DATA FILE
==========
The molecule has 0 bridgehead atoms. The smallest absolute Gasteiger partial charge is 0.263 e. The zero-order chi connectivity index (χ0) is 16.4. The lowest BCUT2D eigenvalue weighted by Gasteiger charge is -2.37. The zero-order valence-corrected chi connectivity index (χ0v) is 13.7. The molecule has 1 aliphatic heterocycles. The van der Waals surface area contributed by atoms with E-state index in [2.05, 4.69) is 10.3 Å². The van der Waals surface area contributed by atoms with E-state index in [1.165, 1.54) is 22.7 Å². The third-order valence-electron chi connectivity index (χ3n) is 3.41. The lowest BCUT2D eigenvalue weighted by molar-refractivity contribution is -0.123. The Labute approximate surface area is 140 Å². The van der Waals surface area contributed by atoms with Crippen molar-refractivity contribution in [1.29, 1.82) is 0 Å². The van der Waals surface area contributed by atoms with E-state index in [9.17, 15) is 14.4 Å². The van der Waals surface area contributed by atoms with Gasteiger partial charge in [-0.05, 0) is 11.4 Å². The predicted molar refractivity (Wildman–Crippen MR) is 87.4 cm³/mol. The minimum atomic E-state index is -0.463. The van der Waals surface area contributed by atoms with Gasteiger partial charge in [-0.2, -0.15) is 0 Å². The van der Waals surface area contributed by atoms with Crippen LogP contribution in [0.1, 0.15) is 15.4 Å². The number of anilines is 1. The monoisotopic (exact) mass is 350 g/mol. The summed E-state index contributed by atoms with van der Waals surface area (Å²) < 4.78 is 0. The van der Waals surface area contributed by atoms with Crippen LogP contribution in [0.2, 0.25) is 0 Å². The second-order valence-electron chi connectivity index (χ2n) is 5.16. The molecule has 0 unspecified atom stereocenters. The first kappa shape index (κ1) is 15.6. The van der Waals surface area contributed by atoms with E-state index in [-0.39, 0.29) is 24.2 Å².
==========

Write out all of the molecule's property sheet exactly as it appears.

The molecule has 0 bridgehead atoms. The smallest absolute Gasteiger partial charge is 0.263 e. The zero-order chi connectivity index (χ0) is 16.4. The lowest BCUT2D eigenvalue weighted by Gasteiger charge is -2.37. The zero-order valence-corrected chi connectivity index (χ0v) is 13.7. The molecule has 1 aliphatic heterocycles. The van der Waals surface area contributed by atoms with E-state index in [2.05, 4.69) is 10.3 Å². The van der Waals surface area contributed by atoms with E-state index in [1.165, 1.54) is 22.7 Å². The third-order valence-electron chi connectivity index (χ3n) is 3.41. The lowest BCUT2D eigenvalue weighted by molar-refractivity contribution is -0.123. The Labute approximate surface area is 140 Å². The van der Waals surface area contributed by atoms with Crippen molar-refractivity contribution in [1.29, 1.82) is 0 Å². The van der Waals surface area contributed by atoms with E-state index in [9.17, 15) is 14.4 Å². The van der Waals surface area contributed by atoms with Gasteiger partial charge in [-0.05, 0) is 11.4 Å². The predicted molar refractivity (Wildman–Crippen MR) is 87.4 cm³/mol. The minimum atomic E-state index is -0.463. The van der Waals surface area contributed by atoms with Gasteiger partial charge in [-0.2, -0.15) is 0 Å². The van der Waals surface area contributed by atoms with Crippen LogP contribution in [0.1, 0.15) is 15.4 Å². The number of anilines is 1. The monoisotopic (exact) mass is 350 g/mol. The summed E-state index contributed by atoms with van der Waals surface area (Å²) < 4.78 is 0. The van der Waals surface area contributed by atoms with Crippen LogP contribution in [0.2, 0.25) is 0 Å². The second-order valence-electron chi connectivity index (χ2n) is 5.16. The molecule has 0 unspecified atom stereocenters. The first kappa shape index (κ1) is 15.6. The van der Waals surface area contributed by atoms with E-state index in [-0.39, 0.29) is 24.2 Å².